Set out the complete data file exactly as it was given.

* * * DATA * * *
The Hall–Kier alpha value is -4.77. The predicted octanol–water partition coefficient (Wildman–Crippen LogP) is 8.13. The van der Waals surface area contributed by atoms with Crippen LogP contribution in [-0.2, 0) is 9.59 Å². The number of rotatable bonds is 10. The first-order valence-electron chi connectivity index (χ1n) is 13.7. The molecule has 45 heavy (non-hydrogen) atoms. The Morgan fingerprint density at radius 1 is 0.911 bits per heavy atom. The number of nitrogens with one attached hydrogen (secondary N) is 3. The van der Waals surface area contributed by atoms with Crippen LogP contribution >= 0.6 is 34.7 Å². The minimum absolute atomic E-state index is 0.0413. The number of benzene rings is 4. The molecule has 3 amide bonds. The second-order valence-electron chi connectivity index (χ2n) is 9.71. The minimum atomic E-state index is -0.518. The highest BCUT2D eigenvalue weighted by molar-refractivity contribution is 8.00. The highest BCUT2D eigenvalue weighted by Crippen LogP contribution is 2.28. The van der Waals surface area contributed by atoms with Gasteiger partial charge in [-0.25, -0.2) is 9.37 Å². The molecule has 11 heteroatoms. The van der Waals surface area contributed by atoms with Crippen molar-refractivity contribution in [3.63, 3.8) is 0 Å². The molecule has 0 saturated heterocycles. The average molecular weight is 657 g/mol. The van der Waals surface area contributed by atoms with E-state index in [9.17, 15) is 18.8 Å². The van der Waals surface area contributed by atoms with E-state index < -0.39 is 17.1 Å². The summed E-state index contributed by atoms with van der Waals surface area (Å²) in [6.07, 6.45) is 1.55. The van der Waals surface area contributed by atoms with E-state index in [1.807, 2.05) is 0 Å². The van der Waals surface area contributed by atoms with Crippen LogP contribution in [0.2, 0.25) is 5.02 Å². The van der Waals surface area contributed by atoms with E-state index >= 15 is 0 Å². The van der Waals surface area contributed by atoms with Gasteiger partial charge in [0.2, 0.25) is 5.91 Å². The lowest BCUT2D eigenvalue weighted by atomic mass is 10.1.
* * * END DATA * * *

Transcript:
The Hall–Kier alpha value is -4.77. The predicted octanol–water partition coefficient (Wildman–Crippen LogP) is 8.13. The van der Waals surface area contributed by atoms with Crippen LogP contribution in [-0.2, 0) is 9.59 Å². The number of rotatable bonds is 10. The first-order valence-electron chi connectivity index (χ1n) is 13.7. The molecule has 45 heavy (non-hydrogen) atoms. The Morgan fingerprint density at radius 1 is 0.911 bits per heavy atom. The number of nitrogens with one attached hydrogen (secondary N) is 3. The van der Waals surface area contributed by atoms with Crippen LogP contribution >= 0.6 is 34.7 Å². The minimum absolute atomic E-state index is 0.0413. The number of benzene rings is 4. The molecule has 3 amide bonds. The second-order valence-electron chi connectivity index (χ2n) is 9.71. The minimum atomic E-state index is -0.518. The highest BCUT2D eigenvalue weighted by molar-refractivity contribution is 8.00. The highest BCUT2D eigenvalue weighted by Crippen LogP contribution is 2.28. The van der Waals surface area contributed by atoms with Gasteiger partial charge in [-0.25, -0.2) is 9.37 Å². The molecule has 11 heteroatoms. The van der Waals surface area contributed by atoms with Crippen molar-refractivity contribution in [3.63, 3.8) is 0 Å². The molecule has 0 saturated heterocycles. The average molecular weight is 657 g/mol. The van der Waals surface area contributed by atoms with E-state index in [9.17, 15) is 18.8 Å². The van der Waals surface area contributed by atoms with E-state index < -0.39 is 17.1 Å². The summed E-state index contributed by atoms with van der Waals surface area (Å²) in [6.07, 6.45) is 1.55. The van der Waals surface area contributed by atoms with E-state index in [1.807, 2.05) is 0 Å². The van der Waals surface area contributed by atoms with Crippen LogP contribution in [0.2, 0.25) is 5.02 Å². The van der Waals surface area contributed by atoms with E-state index >= 15 is 0 Å². The van der Waals surface area contributed by atoms with Gasteiger partial charge in [0.2, 0.25) is 5.91 Å². The lowest BCUT2D eigenvalue weighted by atomic mass is 10.1.